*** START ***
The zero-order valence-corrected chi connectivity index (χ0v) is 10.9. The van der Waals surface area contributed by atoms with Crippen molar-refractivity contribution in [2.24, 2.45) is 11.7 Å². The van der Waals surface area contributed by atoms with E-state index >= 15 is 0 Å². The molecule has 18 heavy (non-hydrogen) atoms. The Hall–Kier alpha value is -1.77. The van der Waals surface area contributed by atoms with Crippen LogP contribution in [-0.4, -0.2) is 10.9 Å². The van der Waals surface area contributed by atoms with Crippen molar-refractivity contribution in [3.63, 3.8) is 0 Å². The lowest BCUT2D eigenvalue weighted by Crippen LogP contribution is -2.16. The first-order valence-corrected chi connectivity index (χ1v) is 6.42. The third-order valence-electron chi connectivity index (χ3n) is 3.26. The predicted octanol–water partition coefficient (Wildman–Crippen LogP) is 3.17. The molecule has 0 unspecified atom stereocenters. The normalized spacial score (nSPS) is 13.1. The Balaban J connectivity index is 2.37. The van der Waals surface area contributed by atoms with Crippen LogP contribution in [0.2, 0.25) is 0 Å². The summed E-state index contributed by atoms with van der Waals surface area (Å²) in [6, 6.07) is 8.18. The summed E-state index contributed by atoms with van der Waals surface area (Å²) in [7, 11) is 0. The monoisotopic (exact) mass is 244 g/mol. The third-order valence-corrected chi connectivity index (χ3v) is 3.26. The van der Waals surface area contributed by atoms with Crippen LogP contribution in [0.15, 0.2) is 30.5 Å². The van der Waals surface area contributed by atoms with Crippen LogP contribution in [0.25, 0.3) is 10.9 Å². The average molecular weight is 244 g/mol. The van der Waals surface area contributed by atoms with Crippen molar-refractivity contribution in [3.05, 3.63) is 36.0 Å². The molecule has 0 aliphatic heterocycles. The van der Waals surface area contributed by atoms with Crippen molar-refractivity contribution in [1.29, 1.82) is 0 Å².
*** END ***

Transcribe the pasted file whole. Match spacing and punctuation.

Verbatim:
The zero-order valence-corrected chi connectivity index (χ0v) is 10.9. The van der Waals surface area contributed by atoms with Crippen molar-refractivity contribution in [2.24, 2.45) is 11.7 Å². The van der Waals surface area contributed by atoms with E-state index >= 15 is 0 Å². The molecule has 18 heavy (non-hydrogen) atoms. The Hall–Kier alpha value is -1.77. The van der Waals surface area contributed by atoms with Crippen LogP contribution in [-0.4, -0.2) is 10.9 Å². The van der Waals surface area contributed by atoms with Crippen molar-refractivity contribution in [3.63, 3.8) is 0 Å². The lowest BCUT2D eigenvalue weighted by Crippen LogP contribution is -2.16. The first-order valence-corrected chi connectivity index (χ1v) is 6.42. The third-order valence-electron chi connectivity index (χ3n) is 3.26. The predicted octanol–water partition coefficient (Wildman–Crippen LogP) is 3.17. The molecule has 0 unspecified atom stereocenters. The normalized spacial score (nSPS) is 13.1. The Balaban J connectivity index is 2.37. The van der Waals surface area contributed by atoms with Crippen LogP contribution in [0.2, 0.25) is 0 Å². The summed E-state index contributed by atoms with van der Waals surface area (Å²) in [6, 6.07) is 8.18. The summed E-state index contributed by atoms with van der Waals surface area (Å²) in [7, 11) is 0. The monoisotopic (exact) mass is 244 g/mol. The third-order valence-corrected chi connectivity index (χ3v) is 3.26. The van der Waals surface area contributed by atoms with Crippen LogP contribution in [0.15, 0.2) is 30.5 Å². The van der Waals surface area contributed by atoms with Crippen LogP contribution in [0.25, 0.3) is 10.9 Å². The average molecular weight is 244 g/mol. The van der Waals surface area contributed by atoms with Crippen molar-refractivity contribution in [3.05, 3.63) is 36.0 Å². The molecule has 0 aliphatic heterocycles. The van der Waals surface area contributed by atoms with Crippen molar-refractivity contribution in [1.29, 1.82) is 0 Å².